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Jan 16 2012
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Jurassic Period Plants

Filed under: Time Period » Jurassic,

Jurassic Period Plants Were Responsible For Supporting Life

Jurrasic period plant fossilsWhen it comes to the Jurassic period most often people are concerned with the giant dinosaurs that roamed the Earth. If it weren’t for the Jurassic period plants however, the now extinct dinosaurs would never have survived as long as they did. In this article we will cover a number of well known Jurassic period plants including: conifers, ginkgophytes and cycads and cycadeoids.

The Importance of the Jurassic Period Plants

When it comes to the Jurassic period many people tend to focus on the larger carnivorous dinosaurs of this era. What many people don’t understand however is that without the Jurassic period plants these creatures would never have survived. Understanding why Jurassic period plants play a role in the life of carnivorous dinosaurs isn’t too complex; these creatures depended upon many of the herbivorous dinosaur species to feed. Without plant life to sustain herbivores the carnivorous dinosaurs would have been unable to survive. So while the mighty carnivores did not feed directly upon vegetation they depended greatly upon the creatures that did.

A Timeline of Jurassic Plant Life

What is interesting about Jurassic period plant life is that no new major groups of plant life evolved during this period. At the beginning of the Jurassic period the Earth saw the disappearance of seed-fern floras but the gymnosperms and true ferns were thriving. Of the plant life that really thrived during this period it was the gymnosperms or the naked seed plants that really dominated the land. The gymnosperms were first seen in the Paleozoic era and were divided in to cycads and cycadeoids, conifers and ginkgos.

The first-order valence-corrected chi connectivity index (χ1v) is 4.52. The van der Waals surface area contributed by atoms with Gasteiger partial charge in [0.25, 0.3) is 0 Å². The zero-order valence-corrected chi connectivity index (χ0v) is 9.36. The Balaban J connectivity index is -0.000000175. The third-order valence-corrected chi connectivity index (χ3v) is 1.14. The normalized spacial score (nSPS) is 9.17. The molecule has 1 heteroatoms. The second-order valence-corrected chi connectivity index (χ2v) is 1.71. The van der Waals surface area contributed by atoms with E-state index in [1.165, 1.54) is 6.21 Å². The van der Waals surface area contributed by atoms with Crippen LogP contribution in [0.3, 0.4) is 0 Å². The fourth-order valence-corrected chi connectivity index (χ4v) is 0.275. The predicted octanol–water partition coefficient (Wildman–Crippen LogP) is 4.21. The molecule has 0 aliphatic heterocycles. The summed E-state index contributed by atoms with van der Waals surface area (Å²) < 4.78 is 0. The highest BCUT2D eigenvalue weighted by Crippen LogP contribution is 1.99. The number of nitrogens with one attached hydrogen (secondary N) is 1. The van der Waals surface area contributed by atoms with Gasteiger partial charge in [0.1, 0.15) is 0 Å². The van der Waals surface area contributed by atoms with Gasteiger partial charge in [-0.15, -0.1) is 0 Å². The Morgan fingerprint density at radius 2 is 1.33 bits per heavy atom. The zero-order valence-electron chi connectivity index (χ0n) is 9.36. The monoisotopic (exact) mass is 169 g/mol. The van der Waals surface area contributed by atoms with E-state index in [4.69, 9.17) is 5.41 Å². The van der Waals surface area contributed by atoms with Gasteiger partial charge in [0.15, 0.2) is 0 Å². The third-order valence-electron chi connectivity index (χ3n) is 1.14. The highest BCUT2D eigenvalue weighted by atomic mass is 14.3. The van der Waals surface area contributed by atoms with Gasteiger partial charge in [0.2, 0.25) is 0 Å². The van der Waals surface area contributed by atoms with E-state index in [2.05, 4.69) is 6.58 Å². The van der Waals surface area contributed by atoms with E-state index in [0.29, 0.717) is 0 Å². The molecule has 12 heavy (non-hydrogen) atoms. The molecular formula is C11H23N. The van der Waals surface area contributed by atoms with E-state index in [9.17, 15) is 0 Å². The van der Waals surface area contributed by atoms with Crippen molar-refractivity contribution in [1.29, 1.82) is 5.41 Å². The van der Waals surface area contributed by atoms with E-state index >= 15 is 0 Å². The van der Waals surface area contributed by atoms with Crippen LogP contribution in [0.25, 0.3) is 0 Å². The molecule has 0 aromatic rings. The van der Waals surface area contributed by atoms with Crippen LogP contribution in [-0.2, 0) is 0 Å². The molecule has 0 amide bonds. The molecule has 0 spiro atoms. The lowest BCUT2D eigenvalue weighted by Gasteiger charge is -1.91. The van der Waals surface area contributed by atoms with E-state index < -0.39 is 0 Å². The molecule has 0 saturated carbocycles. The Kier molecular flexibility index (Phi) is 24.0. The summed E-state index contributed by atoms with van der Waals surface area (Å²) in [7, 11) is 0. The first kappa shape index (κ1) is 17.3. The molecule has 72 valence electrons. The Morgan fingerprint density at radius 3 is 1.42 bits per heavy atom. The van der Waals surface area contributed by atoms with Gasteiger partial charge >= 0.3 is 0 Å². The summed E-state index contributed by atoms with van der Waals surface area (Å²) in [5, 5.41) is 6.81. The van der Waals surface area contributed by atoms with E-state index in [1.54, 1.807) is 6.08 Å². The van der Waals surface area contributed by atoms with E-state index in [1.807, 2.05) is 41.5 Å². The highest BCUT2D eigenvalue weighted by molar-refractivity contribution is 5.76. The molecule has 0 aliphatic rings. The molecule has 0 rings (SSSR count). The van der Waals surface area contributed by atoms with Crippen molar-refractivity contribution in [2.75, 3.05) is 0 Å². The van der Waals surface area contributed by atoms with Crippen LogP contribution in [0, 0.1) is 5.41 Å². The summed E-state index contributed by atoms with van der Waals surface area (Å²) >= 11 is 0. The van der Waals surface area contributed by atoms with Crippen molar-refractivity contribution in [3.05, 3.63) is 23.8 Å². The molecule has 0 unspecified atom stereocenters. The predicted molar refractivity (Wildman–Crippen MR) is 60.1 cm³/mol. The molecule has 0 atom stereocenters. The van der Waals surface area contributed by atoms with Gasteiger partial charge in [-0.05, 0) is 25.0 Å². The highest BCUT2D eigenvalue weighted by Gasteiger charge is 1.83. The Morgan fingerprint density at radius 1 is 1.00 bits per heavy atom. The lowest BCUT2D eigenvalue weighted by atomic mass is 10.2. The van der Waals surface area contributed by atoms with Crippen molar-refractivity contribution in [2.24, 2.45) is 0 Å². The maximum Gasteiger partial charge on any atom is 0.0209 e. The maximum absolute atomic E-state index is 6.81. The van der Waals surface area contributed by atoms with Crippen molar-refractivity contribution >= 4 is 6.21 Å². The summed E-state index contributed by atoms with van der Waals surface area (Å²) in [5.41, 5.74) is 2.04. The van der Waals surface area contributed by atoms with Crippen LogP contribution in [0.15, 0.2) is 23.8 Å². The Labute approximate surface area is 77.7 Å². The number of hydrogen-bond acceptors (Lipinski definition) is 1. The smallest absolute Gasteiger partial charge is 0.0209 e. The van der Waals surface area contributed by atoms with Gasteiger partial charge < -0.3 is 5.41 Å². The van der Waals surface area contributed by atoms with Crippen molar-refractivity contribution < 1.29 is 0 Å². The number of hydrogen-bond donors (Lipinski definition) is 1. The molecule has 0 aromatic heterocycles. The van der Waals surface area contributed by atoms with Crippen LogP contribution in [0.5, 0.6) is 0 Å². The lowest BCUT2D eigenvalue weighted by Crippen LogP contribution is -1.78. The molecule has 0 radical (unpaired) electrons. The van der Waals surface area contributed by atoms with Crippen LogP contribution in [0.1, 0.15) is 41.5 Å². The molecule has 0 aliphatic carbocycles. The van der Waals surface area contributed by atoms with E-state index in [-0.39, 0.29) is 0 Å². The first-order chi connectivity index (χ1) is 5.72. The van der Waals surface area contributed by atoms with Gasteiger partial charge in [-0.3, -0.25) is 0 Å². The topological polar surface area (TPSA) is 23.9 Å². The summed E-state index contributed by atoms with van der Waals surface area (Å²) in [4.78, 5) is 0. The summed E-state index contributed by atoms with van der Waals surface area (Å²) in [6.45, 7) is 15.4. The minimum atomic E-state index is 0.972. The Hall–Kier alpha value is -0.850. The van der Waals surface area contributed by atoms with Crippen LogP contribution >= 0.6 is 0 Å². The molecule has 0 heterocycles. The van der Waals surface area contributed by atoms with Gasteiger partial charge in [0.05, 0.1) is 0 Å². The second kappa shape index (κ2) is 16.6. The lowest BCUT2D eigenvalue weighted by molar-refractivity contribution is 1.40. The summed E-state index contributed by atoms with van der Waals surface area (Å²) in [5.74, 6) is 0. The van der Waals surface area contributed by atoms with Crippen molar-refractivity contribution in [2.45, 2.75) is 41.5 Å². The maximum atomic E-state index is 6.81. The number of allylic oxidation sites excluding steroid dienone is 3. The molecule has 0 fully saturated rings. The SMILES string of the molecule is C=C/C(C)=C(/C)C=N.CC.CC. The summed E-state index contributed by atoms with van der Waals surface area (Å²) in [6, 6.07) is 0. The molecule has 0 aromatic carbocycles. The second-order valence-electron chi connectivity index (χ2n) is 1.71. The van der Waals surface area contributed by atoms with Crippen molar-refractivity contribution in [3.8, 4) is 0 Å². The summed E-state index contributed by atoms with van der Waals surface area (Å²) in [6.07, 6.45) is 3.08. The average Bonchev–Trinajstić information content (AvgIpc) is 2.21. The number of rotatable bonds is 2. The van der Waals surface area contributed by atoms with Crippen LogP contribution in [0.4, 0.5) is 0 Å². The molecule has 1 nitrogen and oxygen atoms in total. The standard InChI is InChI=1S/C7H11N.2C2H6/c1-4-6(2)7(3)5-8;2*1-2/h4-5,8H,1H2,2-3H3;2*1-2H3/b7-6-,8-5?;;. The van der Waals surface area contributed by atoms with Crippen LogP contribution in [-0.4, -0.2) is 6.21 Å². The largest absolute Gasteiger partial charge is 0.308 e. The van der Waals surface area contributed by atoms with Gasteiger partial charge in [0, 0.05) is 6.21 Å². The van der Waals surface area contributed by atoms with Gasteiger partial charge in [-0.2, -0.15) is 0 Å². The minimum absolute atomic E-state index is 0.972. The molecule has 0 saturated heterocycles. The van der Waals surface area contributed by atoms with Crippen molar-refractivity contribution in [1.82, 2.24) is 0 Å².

Cycads and Cycadeoids

Cycads

Cycads are seeded plants that are physically recognized by the presence of a thick and wooded trunk and a crown of stiff evergreen leaves. Of these plants individuals of the species are all male or all female and both are known to have exceptionally long life spans. Cycad plants are found throughout the world even today but prefer to thrive in areas that have tropical or subtropical climates. Cycads are particularly hardy trees and can thrive in a number of different types of habitat including deserts, swampy bogs, shaded areas, sunny areas, salt rich areas and even on rocky surfaces. The diversity of these plants and their ability to grow in any number of habitats is believed to be what allowed them to thrive for such a considerable amount of time. These plants first made an appearance in the early Permian era and are still thriving today! A significant number of herbivorous dinosaurs fed on cycads because of their hardy nature, their bountiful presence and the fact that they grow both close to the ground and high from the ground.

Cycadeoids

Cycadeoids are a group of plants otherwise known as bennettitales. This order of plants became apparent in the Triassic era and is believed to have become extinct in the Cretaceous period. The Cycadeoids were seed plants that generally look much like Cycads in terms of physical appearance. The Cycadeoids are separated in to two groups, Cycadeoidaceae and Williamsoniaceae. Each of these groups contains a number of individual plant species. The Cycadeoidaceae include: Cycadeoidea, Cycadekka and Monanthesia. These plants are all characterized by thick trunks and the presence of cones. The Williamsoniaceae include: Williamsonia, Wielandella, Williamsoniella and Ischnophyton. These species of plant had much more slender trunks that branch and cones that are used for reproduction.

Conifers

Conifers are known by any number of names including: Pinophyta, Coniderophyta or Coniferae made their first appearance in the late Carboniferous period and remain a thriving plant family today. Like cycads and cycadeoids conifers are cone bearing. Only a few of the conifers known today are recognized as plants, most of this species are woody trees such as Douglas-firs, cypresses, junipers and firs. There are currently 68 genera and 630 living species of conifer; however, this variety of plant was certainly not as bountiful back in the Jurassic period. One thing that makes this plant variety particularly interesting is the fact that it seemed to thrive as a result of the Permian-Triassic extinction event that had such a devastating effect on many other living things.

Ginkgophytes